Rob Palmer, SVP & IT Manager, on Strategic Adoption of Technology
Posted July 9, 2018 by Rob Palmer, Executive Vice President, Bank Operations
There’s an endless supply of change going on. It’s easy to get distracted if you’re not careful. Change that comes in the form of technology is especially distracting. The more we integrate it into our lives and jobs, the more we seem to want. The sad irony in our lives is the very thing we want most can distract us from finding our greatest success.
For instance, if we let our IT departments get every fancy new gadget or technology they wanted, the company would certainly be on the cutting edge, which is an enviable position for a company to be in these days. However, that glut of technology won’t necessarily help your business run smoother or help you dramatically increase your revenue. In fact, it could easily cause you to lose money. While technology can help your company succeed, it’s even more important to maintain a focus on your long-term strategy, which includes implementing key technology that synergizes with or expands your strategy.
We’re always evaluating modern tools to align our technology with our long-term strategy. We use the Agile Methodology. Instead of making large updates every year or two, we make small, iterative changes on a regular basis. This allows us to adapt more quickly to market changes and provide our home improvement contractor clients with the tools they need more quickly than before. Additionally, we’ve implemented a system that allows those same contractors to suggest changes for our systems. This, combined with our iterative software model, allows us to make the changes they need to complete their projects more efficiently.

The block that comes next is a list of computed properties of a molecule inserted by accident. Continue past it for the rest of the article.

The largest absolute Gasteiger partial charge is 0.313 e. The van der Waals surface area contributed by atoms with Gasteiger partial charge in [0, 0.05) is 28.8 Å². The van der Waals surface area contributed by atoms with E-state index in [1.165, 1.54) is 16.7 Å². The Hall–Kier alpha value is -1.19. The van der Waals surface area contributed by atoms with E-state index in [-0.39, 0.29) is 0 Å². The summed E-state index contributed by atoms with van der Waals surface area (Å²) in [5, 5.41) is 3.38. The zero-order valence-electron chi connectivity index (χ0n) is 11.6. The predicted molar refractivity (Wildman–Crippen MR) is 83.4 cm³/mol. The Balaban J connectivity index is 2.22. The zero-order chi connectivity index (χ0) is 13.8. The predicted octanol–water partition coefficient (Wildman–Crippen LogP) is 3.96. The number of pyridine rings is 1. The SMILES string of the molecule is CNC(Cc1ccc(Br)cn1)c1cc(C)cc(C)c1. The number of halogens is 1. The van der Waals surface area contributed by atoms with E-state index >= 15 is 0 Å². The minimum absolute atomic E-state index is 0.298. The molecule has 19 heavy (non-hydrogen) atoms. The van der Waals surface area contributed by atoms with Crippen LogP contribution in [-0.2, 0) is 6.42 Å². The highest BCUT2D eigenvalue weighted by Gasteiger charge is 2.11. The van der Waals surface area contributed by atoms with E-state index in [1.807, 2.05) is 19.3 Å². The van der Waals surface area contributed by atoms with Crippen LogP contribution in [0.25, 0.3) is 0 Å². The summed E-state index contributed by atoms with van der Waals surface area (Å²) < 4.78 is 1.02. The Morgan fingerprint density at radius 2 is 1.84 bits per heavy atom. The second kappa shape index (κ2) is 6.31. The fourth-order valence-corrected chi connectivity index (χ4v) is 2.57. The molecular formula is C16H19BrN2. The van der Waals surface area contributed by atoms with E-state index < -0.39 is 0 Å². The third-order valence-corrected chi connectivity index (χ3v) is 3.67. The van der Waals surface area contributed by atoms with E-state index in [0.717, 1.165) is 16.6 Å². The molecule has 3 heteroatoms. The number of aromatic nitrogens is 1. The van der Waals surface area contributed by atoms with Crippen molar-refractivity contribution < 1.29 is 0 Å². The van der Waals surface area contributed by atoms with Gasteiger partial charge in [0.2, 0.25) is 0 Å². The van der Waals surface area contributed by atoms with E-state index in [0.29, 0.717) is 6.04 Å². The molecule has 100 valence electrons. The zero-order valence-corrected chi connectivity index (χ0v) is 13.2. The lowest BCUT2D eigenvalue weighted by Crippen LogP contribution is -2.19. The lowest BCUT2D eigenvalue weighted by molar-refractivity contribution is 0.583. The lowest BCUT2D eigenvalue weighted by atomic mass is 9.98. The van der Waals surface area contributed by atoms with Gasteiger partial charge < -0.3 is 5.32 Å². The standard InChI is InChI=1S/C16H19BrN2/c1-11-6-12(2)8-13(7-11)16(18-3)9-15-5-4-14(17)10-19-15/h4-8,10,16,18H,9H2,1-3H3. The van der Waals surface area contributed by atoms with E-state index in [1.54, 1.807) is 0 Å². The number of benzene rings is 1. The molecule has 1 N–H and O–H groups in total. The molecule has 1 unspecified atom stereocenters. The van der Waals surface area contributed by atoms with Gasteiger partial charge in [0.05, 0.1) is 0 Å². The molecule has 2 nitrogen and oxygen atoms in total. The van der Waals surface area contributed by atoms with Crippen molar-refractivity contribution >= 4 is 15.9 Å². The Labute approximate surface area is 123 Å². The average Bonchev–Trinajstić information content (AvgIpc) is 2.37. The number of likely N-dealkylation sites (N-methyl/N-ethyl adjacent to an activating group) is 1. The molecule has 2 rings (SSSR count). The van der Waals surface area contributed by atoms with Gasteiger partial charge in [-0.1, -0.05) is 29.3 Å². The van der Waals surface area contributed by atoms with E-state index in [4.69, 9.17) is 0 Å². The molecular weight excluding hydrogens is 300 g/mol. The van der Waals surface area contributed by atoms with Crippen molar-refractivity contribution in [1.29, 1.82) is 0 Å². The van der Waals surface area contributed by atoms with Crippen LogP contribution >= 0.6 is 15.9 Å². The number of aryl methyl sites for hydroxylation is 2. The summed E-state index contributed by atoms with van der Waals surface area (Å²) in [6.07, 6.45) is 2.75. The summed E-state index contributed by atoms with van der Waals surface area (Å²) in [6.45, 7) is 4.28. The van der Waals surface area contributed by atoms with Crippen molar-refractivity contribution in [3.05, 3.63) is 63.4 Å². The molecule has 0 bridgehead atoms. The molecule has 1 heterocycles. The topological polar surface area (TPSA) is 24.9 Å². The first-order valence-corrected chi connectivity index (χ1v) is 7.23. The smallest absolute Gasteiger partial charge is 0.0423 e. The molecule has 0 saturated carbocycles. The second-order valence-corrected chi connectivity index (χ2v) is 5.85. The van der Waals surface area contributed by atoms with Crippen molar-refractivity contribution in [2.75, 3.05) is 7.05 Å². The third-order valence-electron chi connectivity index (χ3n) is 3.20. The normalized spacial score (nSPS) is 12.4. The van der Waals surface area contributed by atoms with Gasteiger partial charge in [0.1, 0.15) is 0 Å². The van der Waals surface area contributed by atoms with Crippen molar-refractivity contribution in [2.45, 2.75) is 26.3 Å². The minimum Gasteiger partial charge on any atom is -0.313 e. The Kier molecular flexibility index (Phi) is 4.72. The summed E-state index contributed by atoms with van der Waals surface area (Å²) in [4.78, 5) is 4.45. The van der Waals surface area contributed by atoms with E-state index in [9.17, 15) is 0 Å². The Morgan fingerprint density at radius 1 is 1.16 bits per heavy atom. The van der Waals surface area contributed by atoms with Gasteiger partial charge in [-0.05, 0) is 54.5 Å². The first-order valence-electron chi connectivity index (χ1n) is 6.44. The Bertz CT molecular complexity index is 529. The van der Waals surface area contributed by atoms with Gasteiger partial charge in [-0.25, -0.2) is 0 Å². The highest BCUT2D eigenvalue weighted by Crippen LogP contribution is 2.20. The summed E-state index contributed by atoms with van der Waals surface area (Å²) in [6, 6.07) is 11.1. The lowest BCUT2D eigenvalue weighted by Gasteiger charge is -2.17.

Another important reason for strategic technology adoption is so you don’t alienate your customers. We live in an age where we can measure almost anything, including buying habits and web browsing habits. The combination of these two abilities means you could potentially see the buying habits of a customer or their family, making it seem like they’re being constantly surveyed or stalked. Clearly, this won’t help influence the customer positively, despite the additional knowledge you’ve gained.
A positive example of how technology is being used can be seen in the many examples of contractors embracing the Nest home automation thermostat. Many people may not associate contractors with consumer technology, but contractors are leveraging Nest and similar applications to benefit customers. Adding this service can provide the impetus for a customer to go with one contractor over another, because that contractor can help the customer implement appealing technology.
GPS and other digital mapping programs are other commonly used technologies. The average person may use these programs to get to a dinner reservation at the newest restaurant in town. Roofing contractors are using GPS and mapping technologies to more accurately measure rooftops without a site visit, while landscape contractors are using these programs to show customers’ landscape projects in a more realistic manner. This strategic adoption of technology aligns with the contractor’s business and extends the services provided by the contractor.
Finding pieces of tech that help leverage value out of the services you already provide are quick wins, but it’s critical to stay focused on your long-term goals. Strategic implementation of technology can help you achieve those goals, while reckless adoption will hinder your plans. Choose your technology wisely, and you will benefit both your customers and your business.
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